A Selfe Accuser, a pithy hexameter couplet, describes a mistress who chides her lover for following whores:
Your mistris, that you follow whores, still taxeth you:
’Tis strange that she should thus confesse it, though’it be true.
Donne satirizes the man for failing to confront the infidelity they both pretend to conceal. He also implies that the woman’s relentless nagging is driving her husband or lover to visit whores. The final epigrammatic twist further hints that she may herself be a floozy and a hypocrite. ‘‘Klockius’’ makes a similar point:
Klockius so deeply hath sworne, ne’er more to come
In bawdie house, that hee dares not goe home.
Klockius has sworn off whores only to discover – as we ourselves discover in the witty epigrammatic turn – that his own home is little better than a bawdy house.
Donne’s epigrams play with words, but in a poem as in life, play can have serious consequences:
Thy sinnes and haires may no man equall call,
For, as thy sinnes increase, thy haires doe fall.
(A Licentious Person)
The absurd mathematical ratio, combined with the wordplay on hair, heirs, and (less exactly) whores, exposes the miscalculations that give the licentious man venereal disease, threatening his life and heirs.
According to literary convention, the epigram gives us direct access to the author’s own views, so what, if anything, do these epigrams reveal about Donne’s attitude toward women and gender? Who is the licentious person, the man or the woman? Who is being mocked, Klockius or his mistress? Is Donne affirming the conventional code of ethics, preaching chastity and marital fidelity? Is he endorsing antifeminist stereotypes that scorn women as shrewish, deceitful, and inconstant? Perhaps, but I doubt it, for these men are no less contemptible than the women. Donne’s epigrams satirize individuals like Klockius or types like A Licentious Person, but they do not generalize about men or women.
The epigrams invite us to measure these sketchy characters against clandestine lovers whose daring and devotion triumph over the death they incur:
Both rob’d of aire, we both lye in one ground,
Both whom one fire had burnt, one water drownd.
(Hero and Leander)
Two, by themselves, each other, love and feare
Slaine, cruell friends, by parting have joyn’d here.
(Pyramus and Thisbe)
The plural nouns and pronouns, the interactive diction, and densely interwoven syntax celebrate the mutuality of love which turns ‘‘both’’ into ‘‘one,’’ or which presents ‘‘two’’ paradoxically ‘‘joyn’d’’ by their ‘‘parting.’’ As these miniature love stories show, even the briefest of poems and loves can achieve abiding value, drawing the lovers together first in life, then in death, and finally in poetry and myth.
As a group, the epigrams show Donne immersed in London life with its sexual temptations and sexually transmitted diseases, its vanity and self-deceptions, its antagonisms and greed; but they also showhim living in a world of books where timeless truths trump earthly failings.While the first three epigrams satirize men and women who delude themselves even more than they deceive each other, the last two eternize lovers so involved in each other that whatever they do ‘‘by themselves’’ has an immediate impact on ‘‘each other.’’ Even as Donne’s satiric, worldly wit impresses and amuses his male coterie, his incisive intellect and moral severity mocks those who are too dull or complacent to recognize and root out the lies, the self-deception, and corruption that propel their sleazy lives. Donne himself stands above it all, implying that his mistress is or will be a very different sort of woman, and that his love, when he chooses to express it, will be a very different sort of love, one that he is prepared to fight for against all odds.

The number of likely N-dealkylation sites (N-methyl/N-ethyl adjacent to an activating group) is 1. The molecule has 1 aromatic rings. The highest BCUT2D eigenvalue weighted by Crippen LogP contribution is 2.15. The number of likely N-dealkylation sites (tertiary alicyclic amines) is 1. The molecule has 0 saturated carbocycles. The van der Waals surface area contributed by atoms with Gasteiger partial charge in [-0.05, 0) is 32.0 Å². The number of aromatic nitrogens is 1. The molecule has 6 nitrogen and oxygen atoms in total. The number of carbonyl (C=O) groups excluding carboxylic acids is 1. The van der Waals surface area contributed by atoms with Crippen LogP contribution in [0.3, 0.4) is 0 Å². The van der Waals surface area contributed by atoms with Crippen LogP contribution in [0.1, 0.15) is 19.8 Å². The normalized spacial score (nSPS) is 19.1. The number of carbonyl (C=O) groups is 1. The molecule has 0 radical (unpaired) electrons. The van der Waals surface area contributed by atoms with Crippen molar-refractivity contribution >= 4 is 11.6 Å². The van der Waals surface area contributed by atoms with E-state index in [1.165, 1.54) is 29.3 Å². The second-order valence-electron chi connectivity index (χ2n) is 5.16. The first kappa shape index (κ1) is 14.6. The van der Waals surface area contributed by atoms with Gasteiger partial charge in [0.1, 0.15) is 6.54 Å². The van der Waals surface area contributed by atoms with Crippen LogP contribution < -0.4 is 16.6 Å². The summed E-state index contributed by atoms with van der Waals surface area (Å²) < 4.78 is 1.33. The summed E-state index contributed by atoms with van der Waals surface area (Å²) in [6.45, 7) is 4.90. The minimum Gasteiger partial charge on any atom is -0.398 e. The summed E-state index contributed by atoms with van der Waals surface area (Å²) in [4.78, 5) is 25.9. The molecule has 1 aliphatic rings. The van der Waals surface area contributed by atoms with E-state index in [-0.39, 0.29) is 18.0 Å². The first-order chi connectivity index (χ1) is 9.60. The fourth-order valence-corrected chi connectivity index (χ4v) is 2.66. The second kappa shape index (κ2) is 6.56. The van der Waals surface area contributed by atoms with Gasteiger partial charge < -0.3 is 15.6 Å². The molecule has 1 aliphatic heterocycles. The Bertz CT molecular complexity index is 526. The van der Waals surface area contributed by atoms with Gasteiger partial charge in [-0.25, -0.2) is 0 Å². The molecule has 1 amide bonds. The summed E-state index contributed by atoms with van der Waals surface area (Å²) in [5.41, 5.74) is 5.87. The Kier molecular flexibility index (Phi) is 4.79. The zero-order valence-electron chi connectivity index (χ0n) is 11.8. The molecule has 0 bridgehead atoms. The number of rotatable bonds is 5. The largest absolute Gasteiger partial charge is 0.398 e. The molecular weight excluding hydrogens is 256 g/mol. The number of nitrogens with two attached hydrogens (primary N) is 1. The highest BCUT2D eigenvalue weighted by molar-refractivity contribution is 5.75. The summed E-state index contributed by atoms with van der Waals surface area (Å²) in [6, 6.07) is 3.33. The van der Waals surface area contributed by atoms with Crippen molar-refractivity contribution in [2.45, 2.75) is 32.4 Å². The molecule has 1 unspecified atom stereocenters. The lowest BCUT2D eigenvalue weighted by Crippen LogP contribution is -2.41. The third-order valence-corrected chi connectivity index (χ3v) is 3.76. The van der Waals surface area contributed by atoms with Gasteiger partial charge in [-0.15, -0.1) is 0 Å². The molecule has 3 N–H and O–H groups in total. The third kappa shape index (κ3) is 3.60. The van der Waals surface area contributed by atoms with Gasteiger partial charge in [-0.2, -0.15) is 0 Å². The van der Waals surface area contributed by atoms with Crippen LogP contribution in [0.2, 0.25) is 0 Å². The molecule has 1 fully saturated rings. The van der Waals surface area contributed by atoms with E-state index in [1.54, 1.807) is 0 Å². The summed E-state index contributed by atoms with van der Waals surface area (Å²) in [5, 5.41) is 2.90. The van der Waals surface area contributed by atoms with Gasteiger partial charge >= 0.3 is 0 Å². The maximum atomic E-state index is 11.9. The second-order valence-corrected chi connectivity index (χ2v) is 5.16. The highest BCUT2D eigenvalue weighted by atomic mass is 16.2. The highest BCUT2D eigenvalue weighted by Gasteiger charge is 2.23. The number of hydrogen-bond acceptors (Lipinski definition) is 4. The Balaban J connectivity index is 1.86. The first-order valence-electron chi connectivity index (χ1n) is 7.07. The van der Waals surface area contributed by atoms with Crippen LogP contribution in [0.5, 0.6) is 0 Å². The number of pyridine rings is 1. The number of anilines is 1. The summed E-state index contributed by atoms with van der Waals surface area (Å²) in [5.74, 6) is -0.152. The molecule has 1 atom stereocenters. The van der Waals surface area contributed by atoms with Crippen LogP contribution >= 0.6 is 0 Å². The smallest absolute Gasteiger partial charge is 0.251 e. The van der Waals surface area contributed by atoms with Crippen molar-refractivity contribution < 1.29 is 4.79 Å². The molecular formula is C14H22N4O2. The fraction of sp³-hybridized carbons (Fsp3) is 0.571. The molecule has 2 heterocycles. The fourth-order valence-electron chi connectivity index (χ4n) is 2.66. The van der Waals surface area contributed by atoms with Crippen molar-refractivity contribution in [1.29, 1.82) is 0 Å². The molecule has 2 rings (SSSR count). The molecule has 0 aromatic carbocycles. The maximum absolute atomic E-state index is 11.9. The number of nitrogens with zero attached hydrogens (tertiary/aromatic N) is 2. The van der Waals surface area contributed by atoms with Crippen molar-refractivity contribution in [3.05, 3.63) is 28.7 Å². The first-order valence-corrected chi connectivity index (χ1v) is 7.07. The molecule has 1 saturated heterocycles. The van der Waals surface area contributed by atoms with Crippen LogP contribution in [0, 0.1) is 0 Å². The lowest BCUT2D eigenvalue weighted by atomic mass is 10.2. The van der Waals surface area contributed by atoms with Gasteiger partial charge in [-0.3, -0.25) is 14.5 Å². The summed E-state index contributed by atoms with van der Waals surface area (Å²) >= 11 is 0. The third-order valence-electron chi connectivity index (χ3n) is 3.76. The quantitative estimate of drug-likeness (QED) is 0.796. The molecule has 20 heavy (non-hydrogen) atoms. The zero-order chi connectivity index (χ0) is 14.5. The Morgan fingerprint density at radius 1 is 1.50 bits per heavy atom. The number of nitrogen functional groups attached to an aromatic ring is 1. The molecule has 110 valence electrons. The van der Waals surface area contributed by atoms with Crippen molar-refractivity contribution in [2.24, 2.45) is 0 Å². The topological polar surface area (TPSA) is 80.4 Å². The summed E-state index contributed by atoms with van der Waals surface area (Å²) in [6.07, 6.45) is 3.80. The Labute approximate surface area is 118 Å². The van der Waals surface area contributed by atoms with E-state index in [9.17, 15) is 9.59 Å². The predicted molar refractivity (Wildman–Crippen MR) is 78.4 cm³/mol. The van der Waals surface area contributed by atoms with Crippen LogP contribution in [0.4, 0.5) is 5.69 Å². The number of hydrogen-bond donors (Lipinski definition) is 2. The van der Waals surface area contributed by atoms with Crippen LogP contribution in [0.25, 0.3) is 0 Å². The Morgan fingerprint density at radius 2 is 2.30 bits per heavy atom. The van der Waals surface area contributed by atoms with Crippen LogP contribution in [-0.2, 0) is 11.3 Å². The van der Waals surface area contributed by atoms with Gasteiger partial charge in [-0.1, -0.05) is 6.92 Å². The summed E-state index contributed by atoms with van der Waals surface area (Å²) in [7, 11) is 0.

Like the epigrams, the Satires also show Donne deeply immersed in city life, negotiating the allures of sex, money, and power. Surprisingly, it is ‘‘Satyre III,’’ the search for the one true church, that makes the clearest declarations about women and gender.7 ‘‘Satyre III’’ presents ascertainable truths about women as a way of discovering less easily ascertainable truths about the church: ‘‘but unmoved thou / Of force must one, and forc’d but one allow’’ (69–70). The poem never determines the one true Church, but on two key points about women it leaves no room for ambiguity or doubt. First, it asserts that finding the one true mistress is vitally and undeniably important. Second, it declares that it is stupid and morally wrong to generalize about all women on the basis of particular women. ‘‘Carelesse Phrygius’’ is satirized because he ‘‘doth abhorre / All, because all cannot be good, as one / Knowing some women whores, dares marry none’’ (62–64). Graccus makes the opposite decision, but he is also mocked for failing to make distinctions among women: ‘‘Graccus loves all as one, and thinkes that so / As women do in divers countries goe / In divers habits, yet are still one kinde’’ (65–67). By foolishly assuming all women are the same, Graccus shows himself to be both intellectually unsophisticated and morally undiscriminating.
Written in the 1590s when Donne was studying at the Inns of Court or working for Sir Thomas Egerton, the Elegies, like the Satires, represent Donne as an upwardly mobile but principled lawyer and civil servant, a seductive and persuasive lover, and an increasingly authoritative poet. Some of the Elegies express revulsion for the female body: a ‘‘grave, that’s dust without, and stinke within.’’ Others revel in intimacy or sexual pleasure that contains its own spiritual glory and intellectual joy: ‘‘Here take my Picture; though I bid farewell, / Thine, in my heart, where my soule dwels, shall dwell.’’8